Imagine a game in which two people roll a dice and whoever gets the higher number wins. A prize is awarded to the person winning most times after 100 games.

The catch is the dice don’t have the numbers one to six on their faces. There are four different dice and you are allowed to choose which dice you will play with.

Which dice would you choose to give you the best chance of winning the prize?

Topics: Starter

How did you use this starter? Can you suggest
how teachers could present or develop this resource? Do you have any comments? It is always useful to receive
feedback and helps make this free resource even more useful for Maths teachers anywhere in the world.

Click here to enter your comments.

If you don't have the time to provide feedback we'd really appreciate it if you could give this page a score! We are constantly improving and adding to these starters so it would be really helpful to know which ones are most useful. Simply click on a button below:

Excellent, I would like to see more like this

Good, achieved the results I required

Satisfactory

Didn't really capture the interest of the students

Not for me! I wouldn't use this type of activity.

Good, achieved the results I required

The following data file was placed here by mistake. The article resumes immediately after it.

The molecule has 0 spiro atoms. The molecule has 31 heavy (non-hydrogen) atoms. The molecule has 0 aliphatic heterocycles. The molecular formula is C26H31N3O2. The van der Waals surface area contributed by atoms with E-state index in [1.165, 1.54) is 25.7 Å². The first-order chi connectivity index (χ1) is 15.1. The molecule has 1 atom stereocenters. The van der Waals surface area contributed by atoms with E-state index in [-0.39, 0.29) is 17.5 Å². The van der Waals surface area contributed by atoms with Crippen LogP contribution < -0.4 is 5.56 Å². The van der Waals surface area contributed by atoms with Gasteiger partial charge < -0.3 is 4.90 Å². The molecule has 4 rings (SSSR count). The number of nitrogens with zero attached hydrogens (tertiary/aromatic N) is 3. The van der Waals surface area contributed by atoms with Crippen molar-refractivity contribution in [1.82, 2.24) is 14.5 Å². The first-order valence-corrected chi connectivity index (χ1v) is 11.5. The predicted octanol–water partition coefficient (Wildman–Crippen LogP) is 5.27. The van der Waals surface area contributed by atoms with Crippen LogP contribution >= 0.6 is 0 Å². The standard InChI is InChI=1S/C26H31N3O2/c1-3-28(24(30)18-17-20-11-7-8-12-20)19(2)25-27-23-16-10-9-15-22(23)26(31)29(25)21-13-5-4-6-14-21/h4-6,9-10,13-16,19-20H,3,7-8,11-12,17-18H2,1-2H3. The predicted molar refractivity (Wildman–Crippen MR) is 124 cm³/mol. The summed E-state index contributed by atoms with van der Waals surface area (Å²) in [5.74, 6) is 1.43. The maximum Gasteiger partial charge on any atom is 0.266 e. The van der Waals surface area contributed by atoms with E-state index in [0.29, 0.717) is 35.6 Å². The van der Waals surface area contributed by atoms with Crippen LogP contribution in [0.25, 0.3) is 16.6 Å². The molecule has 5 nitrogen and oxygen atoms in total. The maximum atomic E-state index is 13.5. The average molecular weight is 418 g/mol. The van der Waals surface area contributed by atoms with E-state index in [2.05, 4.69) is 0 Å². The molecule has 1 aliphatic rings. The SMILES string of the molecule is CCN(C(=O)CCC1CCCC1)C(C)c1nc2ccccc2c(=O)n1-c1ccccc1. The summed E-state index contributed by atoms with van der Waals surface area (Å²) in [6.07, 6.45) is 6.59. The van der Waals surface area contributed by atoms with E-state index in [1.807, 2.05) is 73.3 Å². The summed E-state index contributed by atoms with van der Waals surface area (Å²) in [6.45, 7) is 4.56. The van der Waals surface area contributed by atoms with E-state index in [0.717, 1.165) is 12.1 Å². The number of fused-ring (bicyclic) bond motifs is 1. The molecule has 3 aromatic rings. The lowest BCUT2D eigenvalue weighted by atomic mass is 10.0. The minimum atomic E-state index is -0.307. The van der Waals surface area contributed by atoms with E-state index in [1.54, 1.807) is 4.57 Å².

Satisfactory

Didn't really capture the interest of the students

Not for me! I wouldn't use this type of activity.

This starter has scored a mean of 2.0 out of 5 based on 1 votes.

Previous Day | This starter is for | Next Day

The answer is a bit like rock, paper, scissors. Whichever dice you choose, your opponent could always pick one of the remaining dice that has a better chance of beating you in the long term. Construct the possibility spaces for the possible dice pairings to see for yourself.

Blue beats red, red beats green, green beats yellow and yellow beats blue!

23rd Feb 2018: Just found a great article about non-transitive dice by the wonderful Dr James Grimes.

More Mathematics Lesson Starters

How did you use this resource? Can you suggest how teachers could present, adapt or develop it? Do you have any comments? It is always useful to receive feedback and helps make this free resource even more useful for Maths teachers anywhere in the world. Click here to enter your comments.

Your access to the majority of the Transum resources continues to be free but you can help support the continued growth of the website by doing your Amazon shopping using the links on this page. Below is an Amazon search box and some items chosen and recommended by Transum Mathematics to get you started.